5

A possible work-around might be to use the "sharp" anti-aliasing method and set a 0-depth inner glow on the text layer: For this sample I used white color, 85% opacity, "screen" blend mode, 0 choke, 0 size. Not as good as Ms clear-type, but it looks less boldy... (first line = no anti-aliasing, last line = sharp anti-aliasing without the inner glow)


5

I found that just by changing two pixels in the middle of the second image to white, I could make it a lot more clear: Here they are at normal size: It's definitely a little better. So, you might do well just by scaling down Helvetica and then zooming in all the way to see what's making it fuzzy, and then fixing it from there. I didn't spend a lot of time, ...


5

This connects to my question from a few weeks back. I feel there is still not a great answer for "How do I determine when a webfont can cut it vs when to use graphic type?" I outlined how I make that determination, though it's still fuzzy. The bottom line is, you need to test webfonts in multiple browsers on multiple systems as early in the design process ...


5

I still haven't tested this, but I think I figured out a workaround. In troubleshooting another issue, I came to know the option "Color to Alpha", which seems exactly what's needed here. I think I can get Antialiasing like usual against one specific color and then use Color to Alpha to turn that color into different degrees of transparency. This would work ...


5

You should rasterize it in the right pixel dimensions directly from Illustrator whenever possible, but when you're resizing things in Photosohop there is a choice of resampling modes: Nearest Neighbor - This is the simplest form of resampling, if you can even call it that, where the original pixels are just expanded to the next full pixel to fill the new ...


5

Your original image ("8SLgo.png", labeled "here is the image" in your question) already has the blurring between squares and blurry text. Here it is, enlarged 5x and composed against a white background: It looks to me as though your friend created the image in a smaller size and then enlarged it to the 110x130 size before sending it to you. If the ...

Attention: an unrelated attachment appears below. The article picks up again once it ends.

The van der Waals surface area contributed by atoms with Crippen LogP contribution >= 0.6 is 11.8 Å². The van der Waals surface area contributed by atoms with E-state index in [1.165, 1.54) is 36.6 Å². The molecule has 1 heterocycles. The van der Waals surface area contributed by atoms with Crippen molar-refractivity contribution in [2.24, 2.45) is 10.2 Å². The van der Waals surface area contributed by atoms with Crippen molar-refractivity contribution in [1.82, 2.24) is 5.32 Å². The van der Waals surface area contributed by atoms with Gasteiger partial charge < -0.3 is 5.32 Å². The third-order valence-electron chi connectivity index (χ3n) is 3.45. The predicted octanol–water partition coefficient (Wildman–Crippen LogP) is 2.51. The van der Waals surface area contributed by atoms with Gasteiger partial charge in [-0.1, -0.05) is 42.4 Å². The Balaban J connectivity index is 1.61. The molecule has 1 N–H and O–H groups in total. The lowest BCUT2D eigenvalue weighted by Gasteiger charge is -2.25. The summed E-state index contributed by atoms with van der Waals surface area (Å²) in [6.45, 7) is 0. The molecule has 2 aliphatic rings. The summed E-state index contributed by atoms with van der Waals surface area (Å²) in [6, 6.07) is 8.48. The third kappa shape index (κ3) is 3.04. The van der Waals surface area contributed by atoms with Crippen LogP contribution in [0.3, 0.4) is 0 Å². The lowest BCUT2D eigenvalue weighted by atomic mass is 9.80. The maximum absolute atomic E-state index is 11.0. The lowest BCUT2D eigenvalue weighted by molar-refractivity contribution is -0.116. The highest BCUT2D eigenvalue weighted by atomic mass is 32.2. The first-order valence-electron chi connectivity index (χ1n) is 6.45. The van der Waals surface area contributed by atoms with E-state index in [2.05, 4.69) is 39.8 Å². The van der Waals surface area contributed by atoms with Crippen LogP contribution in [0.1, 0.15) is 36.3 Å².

5

Sometimes, it really depends on what you do. For pixel art style sprites its quite commonly done manually. But for general graphics not so much. Expecting an "anti-alias filer" This exists its usually called bicubic downsampling. See the computer can not know how to anti-alias because the signal is unknown. But if you provide a better signal it can ...


4

Unfortunately, no, there isn't a way to, using the tools that Photoshop has by default, replicate the different browsers' rendering (note that all browsers render text in a distinct way). That's one of the reasons lots of designers create mockups straight in html/css, because of these discrepancies. There are, however, Photoshop actions and plugins you can ...


4

In Edit > Preferences > General there is an option that toggles Anti-Aliasing for art as it is displayed on screen while you work. Under Effect > Document Raster Effect Settings there is a checkbox for Anti-Aliasing that controls to some degree the outcome of the file once it is saved to a non-vector format (ie. jpg, gif, png). Depending on which file type ...


4

The original file looks like a minified PNG file. Unfortunately, Adobe Photoshop cannot save images as indexed PNG files with alpha transparency, and Photoshop CS5 and below cannot even display them properly. The file itself was probably generated with tinypng or similar. You could maybe try their plugin for Photoshop and see if that will let you open that ...


3

Screenshots on Retina Macs are exactly what you may expect: They're double the resolution and pixel density of non-Retina Macs. For a Retina MacBook Pro, full screen grabs are 2880×1800, with the pixel dimensions of elements double the size. When overlaid with a screenshot of a non-Retina Mac, so that they're both the same physical size, the elements on the ...


3

Try increasing the pixel count: if your image is 450px wide, double it to 900 and then downsample at the time of export. This will give you more pixels to work with when describing the curves and diagonals. As an aside, in computer graphics--especially games--you may have encountered anti aliasing methods such as "2x FSAA" What this means is that the ...


3

Ok, there are several possibilities. You can try to identify source of your problem using a list of possible causes or jump directly to different approach I would suggest. List of possible causes What software are you using to create this logo? If you use vector SW like Illustrator I would suggest recreating it in Photoshop since rules that usually mean ...


3

Try to save via Export function - you will see the options for PNG including anti-aliasing switching off: